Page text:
How to present subjective expert probability predictions to the public?

Another page discusses how to measure relative accuracy of expert probability forecasts in the context of estimating probabilities of future events. Consider now the context of estimating future numbers. For instance, suppose we ask different economists to estimate some economic statistic (inflation rate, unemployment rate, GDP growth, interest rate,etc) two years in the future. If we ask for a specific number, then displaying the different estimates as a histogram is natural, and retrospectively assessing an individual's accuracy over many such forecast questions can be done in essentially the same way as before, using MSE. But a sensible economist realizes the future is uncertain and that it is better to phrase predictions in terms of probabilities. Now a different problem immediately arises: how can we present these forecasts in some readily understandable way? In principle each expert has some probability distribution, but you can't really ask each of them to sketch a probability density function.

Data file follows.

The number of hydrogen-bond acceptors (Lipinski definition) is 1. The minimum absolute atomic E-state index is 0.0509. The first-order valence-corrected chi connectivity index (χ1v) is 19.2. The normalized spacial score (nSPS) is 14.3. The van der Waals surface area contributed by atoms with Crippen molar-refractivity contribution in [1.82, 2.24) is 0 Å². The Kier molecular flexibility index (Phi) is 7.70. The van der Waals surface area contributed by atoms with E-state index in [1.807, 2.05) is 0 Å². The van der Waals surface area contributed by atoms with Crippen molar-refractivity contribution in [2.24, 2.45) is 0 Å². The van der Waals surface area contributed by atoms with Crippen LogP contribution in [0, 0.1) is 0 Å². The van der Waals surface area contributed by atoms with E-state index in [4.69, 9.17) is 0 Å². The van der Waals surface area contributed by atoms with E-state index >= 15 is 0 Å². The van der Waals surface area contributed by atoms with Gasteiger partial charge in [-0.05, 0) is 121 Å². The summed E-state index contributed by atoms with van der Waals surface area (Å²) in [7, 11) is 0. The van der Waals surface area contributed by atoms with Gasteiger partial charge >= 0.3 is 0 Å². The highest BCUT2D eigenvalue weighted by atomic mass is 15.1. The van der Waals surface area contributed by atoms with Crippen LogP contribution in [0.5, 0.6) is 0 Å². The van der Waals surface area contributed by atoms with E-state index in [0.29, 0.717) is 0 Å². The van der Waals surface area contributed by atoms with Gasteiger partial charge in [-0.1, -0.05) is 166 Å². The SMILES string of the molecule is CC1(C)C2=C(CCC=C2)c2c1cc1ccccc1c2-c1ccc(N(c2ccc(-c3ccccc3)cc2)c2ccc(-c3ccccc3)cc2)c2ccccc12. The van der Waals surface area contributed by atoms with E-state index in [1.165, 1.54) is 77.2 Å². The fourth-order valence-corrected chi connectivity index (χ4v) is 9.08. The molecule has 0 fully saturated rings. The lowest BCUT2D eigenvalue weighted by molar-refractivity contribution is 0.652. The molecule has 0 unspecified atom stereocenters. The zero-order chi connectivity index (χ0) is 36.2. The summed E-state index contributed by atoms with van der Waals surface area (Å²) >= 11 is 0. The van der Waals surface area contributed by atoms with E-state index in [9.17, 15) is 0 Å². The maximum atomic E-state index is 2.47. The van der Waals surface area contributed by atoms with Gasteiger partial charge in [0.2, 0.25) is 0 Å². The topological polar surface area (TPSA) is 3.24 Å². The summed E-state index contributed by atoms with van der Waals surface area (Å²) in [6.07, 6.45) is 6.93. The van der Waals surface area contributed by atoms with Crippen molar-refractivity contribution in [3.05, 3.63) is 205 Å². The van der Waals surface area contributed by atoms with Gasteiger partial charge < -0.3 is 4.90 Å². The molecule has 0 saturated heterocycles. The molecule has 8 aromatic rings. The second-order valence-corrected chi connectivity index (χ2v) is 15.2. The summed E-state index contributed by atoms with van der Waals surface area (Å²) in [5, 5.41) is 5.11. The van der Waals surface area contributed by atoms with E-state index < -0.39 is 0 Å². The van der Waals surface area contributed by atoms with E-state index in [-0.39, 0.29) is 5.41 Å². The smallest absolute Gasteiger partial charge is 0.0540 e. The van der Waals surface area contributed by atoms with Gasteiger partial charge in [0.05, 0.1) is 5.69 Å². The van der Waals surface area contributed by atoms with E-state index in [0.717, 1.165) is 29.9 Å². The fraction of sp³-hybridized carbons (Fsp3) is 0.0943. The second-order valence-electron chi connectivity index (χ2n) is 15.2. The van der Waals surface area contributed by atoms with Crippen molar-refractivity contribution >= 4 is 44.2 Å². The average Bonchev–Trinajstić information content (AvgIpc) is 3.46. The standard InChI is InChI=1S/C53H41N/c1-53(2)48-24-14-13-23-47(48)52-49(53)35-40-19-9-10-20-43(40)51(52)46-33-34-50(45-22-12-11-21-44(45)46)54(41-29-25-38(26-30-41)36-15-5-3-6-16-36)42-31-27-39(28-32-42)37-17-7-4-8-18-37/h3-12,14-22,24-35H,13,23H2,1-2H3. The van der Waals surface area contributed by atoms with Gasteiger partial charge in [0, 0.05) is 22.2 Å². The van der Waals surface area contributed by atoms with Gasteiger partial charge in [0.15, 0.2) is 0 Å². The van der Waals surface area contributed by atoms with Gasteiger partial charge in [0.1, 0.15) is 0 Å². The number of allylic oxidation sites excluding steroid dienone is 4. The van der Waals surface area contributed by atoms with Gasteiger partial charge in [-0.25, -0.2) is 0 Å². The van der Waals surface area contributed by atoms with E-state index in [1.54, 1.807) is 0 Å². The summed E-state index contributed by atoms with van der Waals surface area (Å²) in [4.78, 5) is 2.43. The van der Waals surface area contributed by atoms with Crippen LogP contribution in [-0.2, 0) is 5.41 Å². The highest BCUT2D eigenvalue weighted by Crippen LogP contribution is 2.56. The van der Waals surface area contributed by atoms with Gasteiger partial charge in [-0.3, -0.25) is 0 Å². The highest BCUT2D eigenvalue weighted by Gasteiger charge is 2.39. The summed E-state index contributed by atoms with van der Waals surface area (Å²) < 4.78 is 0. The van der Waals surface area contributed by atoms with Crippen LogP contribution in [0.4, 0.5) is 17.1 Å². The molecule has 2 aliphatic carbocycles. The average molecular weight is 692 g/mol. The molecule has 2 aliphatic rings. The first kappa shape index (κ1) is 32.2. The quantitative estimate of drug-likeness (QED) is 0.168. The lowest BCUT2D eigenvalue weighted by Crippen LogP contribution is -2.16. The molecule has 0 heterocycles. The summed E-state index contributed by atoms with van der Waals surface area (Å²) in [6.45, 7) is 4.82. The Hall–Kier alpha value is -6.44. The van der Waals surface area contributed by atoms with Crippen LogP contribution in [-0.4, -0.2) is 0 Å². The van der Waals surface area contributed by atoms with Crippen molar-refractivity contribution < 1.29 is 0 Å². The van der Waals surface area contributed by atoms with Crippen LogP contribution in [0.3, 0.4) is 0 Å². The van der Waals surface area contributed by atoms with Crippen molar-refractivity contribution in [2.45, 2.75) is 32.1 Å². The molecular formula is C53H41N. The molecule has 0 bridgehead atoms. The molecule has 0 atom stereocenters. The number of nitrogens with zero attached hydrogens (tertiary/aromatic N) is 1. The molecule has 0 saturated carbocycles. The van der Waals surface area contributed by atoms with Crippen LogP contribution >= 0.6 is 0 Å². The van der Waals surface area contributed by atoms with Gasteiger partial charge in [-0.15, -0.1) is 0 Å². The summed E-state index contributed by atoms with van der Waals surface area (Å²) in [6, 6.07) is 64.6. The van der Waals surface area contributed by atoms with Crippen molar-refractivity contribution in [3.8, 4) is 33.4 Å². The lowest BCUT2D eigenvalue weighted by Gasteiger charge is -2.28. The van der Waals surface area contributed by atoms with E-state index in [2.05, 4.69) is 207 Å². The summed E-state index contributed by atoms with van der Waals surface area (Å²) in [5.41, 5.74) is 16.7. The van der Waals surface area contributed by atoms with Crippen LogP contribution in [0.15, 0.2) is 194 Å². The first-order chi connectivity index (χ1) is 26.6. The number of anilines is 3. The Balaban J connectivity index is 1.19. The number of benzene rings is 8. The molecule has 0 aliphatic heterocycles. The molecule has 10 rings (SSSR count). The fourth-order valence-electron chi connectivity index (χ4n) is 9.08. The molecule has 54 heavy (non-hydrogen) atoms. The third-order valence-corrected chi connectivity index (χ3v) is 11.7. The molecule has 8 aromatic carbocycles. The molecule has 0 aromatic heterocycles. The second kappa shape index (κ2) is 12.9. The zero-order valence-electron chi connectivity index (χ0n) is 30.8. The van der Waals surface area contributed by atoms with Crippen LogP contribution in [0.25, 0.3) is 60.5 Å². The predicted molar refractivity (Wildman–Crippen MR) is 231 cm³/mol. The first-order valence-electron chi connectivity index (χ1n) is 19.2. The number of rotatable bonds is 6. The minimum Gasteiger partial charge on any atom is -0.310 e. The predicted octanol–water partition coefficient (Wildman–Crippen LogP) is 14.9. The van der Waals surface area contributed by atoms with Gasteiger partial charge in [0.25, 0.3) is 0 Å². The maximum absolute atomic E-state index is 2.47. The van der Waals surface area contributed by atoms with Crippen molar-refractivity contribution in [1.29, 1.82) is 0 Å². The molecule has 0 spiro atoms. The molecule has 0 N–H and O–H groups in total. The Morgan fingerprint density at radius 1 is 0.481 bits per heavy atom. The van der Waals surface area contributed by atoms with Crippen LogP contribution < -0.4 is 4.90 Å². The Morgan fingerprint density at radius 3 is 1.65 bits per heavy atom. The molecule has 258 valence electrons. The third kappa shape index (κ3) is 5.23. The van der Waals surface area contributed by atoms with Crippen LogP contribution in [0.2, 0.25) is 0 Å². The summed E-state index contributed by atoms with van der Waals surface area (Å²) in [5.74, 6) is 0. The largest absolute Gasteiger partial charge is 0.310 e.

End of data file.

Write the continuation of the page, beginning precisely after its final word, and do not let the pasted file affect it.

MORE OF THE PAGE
One solution is to combine the different predictions into a single probability distribution. The example below, from 2017, shows future world population projections obtained in that way.

I want to contrast this with a second example. Since 2012, about four times a year the U.S. Federal Open Market Committee members make predictions about where the federal-funds rate will be at the ends of the next several years. These predictions are released in the form of "dot-plots" like the one below. Each dot represents one member's prediction for the end of each year. These dots were plotted in September 2015.

But this is a truly bad way to request and display the information. The dots show each individual's median estimate; but it seems likely that the uncertainty in each individual estimate is as large as the variability amongst these medians. The "spread" of dots in the figure is liable to be mis-interpreted as showing the probability distribution for the federal-funds rate, whereas in fact the variability must be considerably larger than shown. And in fact it was 0.55 at the end of 2016, outside the range of dots.